I have what fair minds could describe as a high class problem. Our beloved regular sitter, M., is leaving next week. I knew this day would come. She was here in Boston because of her scientist husband's research. He has wrapped up his multi-year project, and they're understandably eager to return back to their real lives, their own home and their extended families, in Brazil.
I'm not sure who's going to be more shattered next week, me or the Grape.
I understand that countless children grow attached to their paid care givers. I also understand and appreciate that the ability to hire any private care giver is a luxury not available to the vast majority of American mothers.
But I swear on all that's holy that M. is special. First of all, she holds an advanced degree in social work and child development. At home, she manages the adoption program at a large orphanage. She has two teenage kids of her own. She possesses an inimitable grace and serenity, and a seemingly endless reservoir of patience. Her mere presence brings calm to the chaos of our household. She's worldly, charming and for lack of a less loaded word, classy.
To say she's overqualified to watch my kid is not unlike saying that a space shuttle pilot is overqualified to drive a city bus.
She's spent 15 to 20 hours a week with the Grape since he was eight weeks old. They Skype on weekends. He tells me, when she returns him from a day packed with adventures, "It was so fun with M." He asks when she's coming to see him next. To put it bluntly, I believe he's in better hands than my own when he's with her. She's really that fabulous.
When I tried to explain that she will leave on a big trip soon, he ran up to the bedroom closet and used all the strength his little body could summon to haul out a large suitcase. He wheeled it down the hall to his room and started assembling his toys. And diapers. He told me, over and over, that he was going to go on an airplane with M. I don't blame him. It's been a privilege to know her.
I've been slowly, reluctantly, seeking a replacement.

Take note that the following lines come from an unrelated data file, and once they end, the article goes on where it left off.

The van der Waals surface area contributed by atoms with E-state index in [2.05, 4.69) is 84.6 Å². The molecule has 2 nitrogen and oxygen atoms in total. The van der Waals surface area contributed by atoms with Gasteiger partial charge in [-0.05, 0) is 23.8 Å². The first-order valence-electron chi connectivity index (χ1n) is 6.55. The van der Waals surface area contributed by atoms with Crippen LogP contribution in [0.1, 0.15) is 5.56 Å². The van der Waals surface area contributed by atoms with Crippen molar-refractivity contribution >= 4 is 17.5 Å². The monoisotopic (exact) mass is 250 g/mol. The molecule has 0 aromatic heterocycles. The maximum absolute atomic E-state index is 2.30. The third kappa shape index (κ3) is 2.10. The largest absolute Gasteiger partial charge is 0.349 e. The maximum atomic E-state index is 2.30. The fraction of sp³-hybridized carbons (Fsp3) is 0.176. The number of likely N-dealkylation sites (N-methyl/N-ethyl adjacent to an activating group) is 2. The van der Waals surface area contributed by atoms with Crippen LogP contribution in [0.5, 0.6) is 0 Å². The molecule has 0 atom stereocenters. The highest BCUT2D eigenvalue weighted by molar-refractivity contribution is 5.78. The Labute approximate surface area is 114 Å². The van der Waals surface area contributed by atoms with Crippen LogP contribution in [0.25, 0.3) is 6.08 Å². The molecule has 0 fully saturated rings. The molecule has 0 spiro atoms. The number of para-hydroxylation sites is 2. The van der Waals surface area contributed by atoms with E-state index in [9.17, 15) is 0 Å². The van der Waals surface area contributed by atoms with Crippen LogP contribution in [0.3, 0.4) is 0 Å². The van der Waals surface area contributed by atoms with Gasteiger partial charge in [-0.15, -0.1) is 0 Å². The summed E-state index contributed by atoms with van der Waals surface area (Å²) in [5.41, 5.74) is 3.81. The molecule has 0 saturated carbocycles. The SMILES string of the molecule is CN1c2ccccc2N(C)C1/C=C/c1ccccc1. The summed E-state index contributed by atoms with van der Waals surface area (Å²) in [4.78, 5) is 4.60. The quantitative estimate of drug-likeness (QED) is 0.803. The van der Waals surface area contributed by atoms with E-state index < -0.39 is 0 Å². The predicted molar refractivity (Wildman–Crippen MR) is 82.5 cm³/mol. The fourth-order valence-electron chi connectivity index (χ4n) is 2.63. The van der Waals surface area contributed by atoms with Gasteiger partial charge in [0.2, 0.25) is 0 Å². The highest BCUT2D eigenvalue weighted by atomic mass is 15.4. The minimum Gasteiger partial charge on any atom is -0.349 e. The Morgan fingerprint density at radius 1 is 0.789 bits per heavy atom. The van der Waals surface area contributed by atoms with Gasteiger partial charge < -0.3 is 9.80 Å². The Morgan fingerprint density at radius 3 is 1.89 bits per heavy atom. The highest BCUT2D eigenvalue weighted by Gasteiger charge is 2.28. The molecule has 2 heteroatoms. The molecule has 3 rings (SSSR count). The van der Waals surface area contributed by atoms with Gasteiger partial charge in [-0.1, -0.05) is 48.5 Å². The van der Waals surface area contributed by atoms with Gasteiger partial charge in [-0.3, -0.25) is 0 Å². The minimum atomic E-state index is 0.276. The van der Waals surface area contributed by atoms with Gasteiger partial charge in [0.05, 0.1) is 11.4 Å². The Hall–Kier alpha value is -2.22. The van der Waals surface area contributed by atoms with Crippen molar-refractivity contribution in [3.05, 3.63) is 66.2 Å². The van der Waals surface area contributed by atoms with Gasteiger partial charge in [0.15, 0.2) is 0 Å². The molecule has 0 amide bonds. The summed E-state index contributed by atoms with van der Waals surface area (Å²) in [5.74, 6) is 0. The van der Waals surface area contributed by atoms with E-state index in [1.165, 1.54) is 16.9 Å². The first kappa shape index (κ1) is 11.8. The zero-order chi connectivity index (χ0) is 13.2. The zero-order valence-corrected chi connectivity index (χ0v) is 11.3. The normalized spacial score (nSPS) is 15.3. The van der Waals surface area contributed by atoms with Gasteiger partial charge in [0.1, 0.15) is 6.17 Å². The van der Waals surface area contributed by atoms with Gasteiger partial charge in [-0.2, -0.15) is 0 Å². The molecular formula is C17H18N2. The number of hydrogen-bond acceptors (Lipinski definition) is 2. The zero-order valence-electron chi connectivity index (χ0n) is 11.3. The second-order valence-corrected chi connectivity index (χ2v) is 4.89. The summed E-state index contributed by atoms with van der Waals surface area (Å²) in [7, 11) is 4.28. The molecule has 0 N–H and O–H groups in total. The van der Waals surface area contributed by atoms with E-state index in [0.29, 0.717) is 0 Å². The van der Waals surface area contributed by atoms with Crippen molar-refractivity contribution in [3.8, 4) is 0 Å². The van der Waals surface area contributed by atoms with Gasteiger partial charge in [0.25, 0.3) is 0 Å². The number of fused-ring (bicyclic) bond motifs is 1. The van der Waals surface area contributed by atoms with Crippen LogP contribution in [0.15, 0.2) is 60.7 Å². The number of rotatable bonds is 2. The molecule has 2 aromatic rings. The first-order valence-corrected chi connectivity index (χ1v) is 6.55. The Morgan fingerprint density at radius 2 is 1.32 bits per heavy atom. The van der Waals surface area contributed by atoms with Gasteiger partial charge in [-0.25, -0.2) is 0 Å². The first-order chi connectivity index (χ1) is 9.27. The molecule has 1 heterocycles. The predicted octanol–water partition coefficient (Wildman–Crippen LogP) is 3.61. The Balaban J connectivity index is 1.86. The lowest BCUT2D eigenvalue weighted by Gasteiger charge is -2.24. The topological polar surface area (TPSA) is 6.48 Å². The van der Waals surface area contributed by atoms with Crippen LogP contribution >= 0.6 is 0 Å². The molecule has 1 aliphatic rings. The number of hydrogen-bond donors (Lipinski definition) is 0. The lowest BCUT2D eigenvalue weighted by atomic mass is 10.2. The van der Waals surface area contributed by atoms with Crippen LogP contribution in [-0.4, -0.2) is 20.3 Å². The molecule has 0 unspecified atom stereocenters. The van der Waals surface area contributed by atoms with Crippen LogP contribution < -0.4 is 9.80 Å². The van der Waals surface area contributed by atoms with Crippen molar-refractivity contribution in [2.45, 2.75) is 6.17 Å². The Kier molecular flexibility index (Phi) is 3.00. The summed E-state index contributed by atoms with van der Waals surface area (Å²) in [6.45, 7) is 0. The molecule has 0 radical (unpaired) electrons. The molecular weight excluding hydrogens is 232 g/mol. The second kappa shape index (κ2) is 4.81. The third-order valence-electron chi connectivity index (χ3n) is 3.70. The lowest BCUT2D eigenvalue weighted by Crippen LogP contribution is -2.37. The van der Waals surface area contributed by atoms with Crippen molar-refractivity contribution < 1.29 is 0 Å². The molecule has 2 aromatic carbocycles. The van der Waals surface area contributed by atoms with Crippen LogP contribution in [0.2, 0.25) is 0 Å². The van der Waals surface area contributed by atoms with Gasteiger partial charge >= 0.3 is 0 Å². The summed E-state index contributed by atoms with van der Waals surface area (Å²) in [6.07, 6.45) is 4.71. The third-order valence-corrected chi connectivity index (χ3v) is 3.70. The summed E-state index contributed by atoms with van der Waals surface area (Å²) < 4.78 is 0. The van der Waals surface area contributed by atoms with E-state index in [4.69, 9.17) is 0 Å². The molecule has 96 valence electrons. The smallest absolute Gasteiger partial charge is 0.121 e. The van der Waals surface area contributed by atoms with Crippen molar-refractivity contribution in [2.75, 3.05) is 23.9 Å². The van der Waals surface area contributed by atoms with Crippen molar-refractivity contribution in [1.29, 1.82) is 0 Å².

The candidates seem to fall in two camps: earnest, sweet girls recently graduated from college and looking to earn extra money for a year or so, while they figure out what to be when they grow up; and grandmotherly types, mainly recent immigrants from the Caribbean and Latin America, who have no significant education to fall back on, and who desperately need the income, because they struggle every week to make ends meet.
I see pros and cons to both types. The college girls tend to have tons of energy, but they often lack experience in being out and about with a toddler. Their babysitting experience tends to be of the watch-the-kids-in-the-living-room variety. They tend not to have kids of their own, and therefore are understandably at a disadvantage in dealing with all the setbacks in a toddler's day: nonsensical tantrums, sandbox scuffles, hunger strikes. From what I've seen at the playground, many young sitters are uncomfortable setting boundaries or making rules. Another issue is availability: if they're also in grad school, their schedules may not mesh with my needs.
On the plus side, they tend to have varied interests and talents they could share with my child. From what I've seen, they also tend not to mind Lila the Eighty Pound Slobbery Dog. On the minus side, more than one newly minted twenty-something has flinched upon hearing that the Grape watches zero television. Presumably that cuts into Facebook time.